The more people there are with nothing to sell but their labor in exchange for wages, no private property and no capital, the more collective alienation builds up in my society. The fact that I am fairly paid for my labor, with wages equilibrating at the marginal product of labor, is irrelevant to the alienation I feel when I work for 9 hours and in return receive a little piece of paper that can be exchanged for goods and services at my convenience, and I have nothing direct to show for those 9 hours of labor. That’s why we turn to art, because at the end of 9 hours labor, I have a painting or sculpture or book that is a faithful capture of the time I spent working. What do I have for the 9 hours I spent writing a little piece of code or making phone calls to suppliers checking where the inventory is?

If we agree that this alienation is a bad thing, both for individuals as well as for society if it builds up to a head, then we sketch out potential solutions. One way, of course, is to reconnect us to the fruits of our labor. In organizations with the misfortune of hiring MBAs, this is called ownership, meaningful work, strength-based-tasking etc. But this comes at the cost of efficiency, and a drop in output (GDP) is far more devastating to our lives than alienation of the spirit. Unfortunately we still live in a world where too many people must choose between daily survival and fulfillment and always choose survival.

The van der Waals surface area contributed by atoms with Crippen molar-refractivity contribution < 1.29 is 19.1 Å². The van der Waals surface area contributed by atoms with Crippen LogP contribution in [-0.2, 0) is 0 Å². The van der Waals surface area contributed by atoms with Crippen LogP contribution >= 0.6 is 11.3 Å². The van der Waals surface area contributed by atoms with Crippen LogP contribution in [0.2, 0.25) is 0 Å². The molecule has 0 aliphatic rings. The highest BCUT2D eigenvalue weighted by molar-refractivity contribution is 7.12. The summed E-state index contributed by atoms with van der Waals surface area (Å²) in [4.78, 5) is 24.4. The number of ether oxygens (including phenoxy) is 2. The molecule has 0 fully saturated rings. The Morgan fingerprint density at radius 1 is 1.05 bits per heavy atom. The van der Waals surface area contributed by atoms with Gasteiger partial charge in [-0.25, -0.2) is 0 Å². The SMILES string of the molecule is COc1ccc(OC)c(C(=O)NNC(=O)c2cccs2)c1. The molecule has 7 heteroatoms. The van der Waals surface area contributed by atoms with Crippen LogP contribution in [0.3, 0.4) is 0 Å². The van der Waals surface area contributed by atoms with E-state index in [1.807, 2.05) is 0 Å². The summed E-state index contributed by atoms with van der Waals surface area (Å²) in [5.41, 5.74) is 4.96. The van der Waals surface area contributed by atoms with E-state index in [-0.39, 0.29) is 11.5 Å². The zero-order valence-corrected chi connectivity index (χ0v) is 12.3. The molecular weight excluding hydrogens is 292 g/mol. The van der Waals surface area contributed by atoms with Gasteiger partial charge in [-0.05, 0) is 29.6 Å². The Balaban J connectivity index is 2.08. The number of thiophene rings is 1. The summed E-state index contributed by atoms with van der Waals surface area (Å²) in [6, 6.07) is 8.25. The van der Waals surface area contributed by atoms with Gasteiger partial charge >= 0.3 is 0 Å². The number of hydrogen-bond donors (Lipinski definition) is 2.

This is where socialism comes in and asks why wages must be set at the marginal product of labor. This is not a trivial question. It is against neoclassical logic (or dogma, depending on your alignment), but not trivial. As a non-trivial question, it is better suited to be answered by neoclassical logic than by socialist dogma. Consider alienation of labor as an externality like pollution. The advantages of specialization and rote work, it seems to us, outweigh the cost incurred by an individual’s alienation in doing meaningless work. The cost of alienation is borne 100% by the worker, whereas the benefit of specialization accrues to the firm, which then distributes the surplus as wages.